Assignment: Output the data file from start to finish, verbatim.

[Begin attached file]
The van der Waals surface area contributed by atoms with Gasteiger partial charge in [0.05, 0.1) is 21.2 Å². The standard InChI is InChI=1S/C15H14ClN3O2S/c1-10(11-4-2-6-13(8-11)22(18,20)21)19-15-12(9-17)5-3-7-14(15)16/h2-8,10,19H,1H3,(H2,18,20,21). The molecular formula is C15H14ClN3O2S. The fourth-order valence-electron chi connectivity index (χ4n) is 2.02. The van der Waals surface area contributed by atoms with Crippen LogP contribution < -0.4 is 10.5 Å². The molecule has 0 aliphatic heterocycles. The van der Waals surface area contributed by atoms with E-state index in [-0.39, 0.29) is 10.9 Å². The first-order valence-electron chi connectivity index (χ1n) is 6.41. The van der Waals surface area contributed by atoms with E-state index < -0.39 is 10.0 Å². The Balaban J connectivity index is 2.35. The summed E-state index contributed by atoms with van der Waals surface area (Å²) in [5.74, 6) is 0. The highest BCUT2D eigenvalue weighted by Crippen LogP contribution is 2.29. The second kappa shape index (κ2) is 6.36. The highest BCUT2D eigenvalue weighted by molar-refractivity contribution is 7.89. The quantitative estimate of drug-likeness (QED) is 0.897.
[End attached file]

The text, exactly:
The van der Waals surface area contributed by atoms with Gasteiger partial charge in [0.05, 0.1) is 21.2 Å². The standard InChI is InChI=1S/C15H14ClN3O2S/c1-10(11-4-2-6-13(8-11)22(18,20)21)19-15-12(9-17)5-3-7-14(15)16/h2-8,10,19H,1H3,(H2,18,20,21). The molecular formula is C15H14ClN3O2S. The fourth-order valence-electron chi connectivity index (χ4n) is 2.02. The van der Waals surface area contributed by atoms with Crippen LogP contribution < -0.4 is 10.5 Å². The molecule has 0 aliphatic heterocycles. The van der Waals surface area contributed by atoms with E-state index in [-0.39, 0.29) is 10.9 Å². The first-order valence-electron chi connectivity index (χ1n) is 6.41. The van der Waals surface area contributed by atoms with E-state index < -0.39 is 10.0 Å². The Balaban J connectivity index is 2.35. The summed E-state index contributed by atoms with van der Waals surface area (Å²) in [5.74, 6) is 0. The highest BCUT2D eigenvalue weighted by Crippen LogP contribution is 2.29. The second kappa shape index (κ2) is 6.36. The highest BCUT2D eigenvalue weighted by molar-refractivity contribution is 7.89. The quantitative estimate of drug-likeness (QED) is 0.897.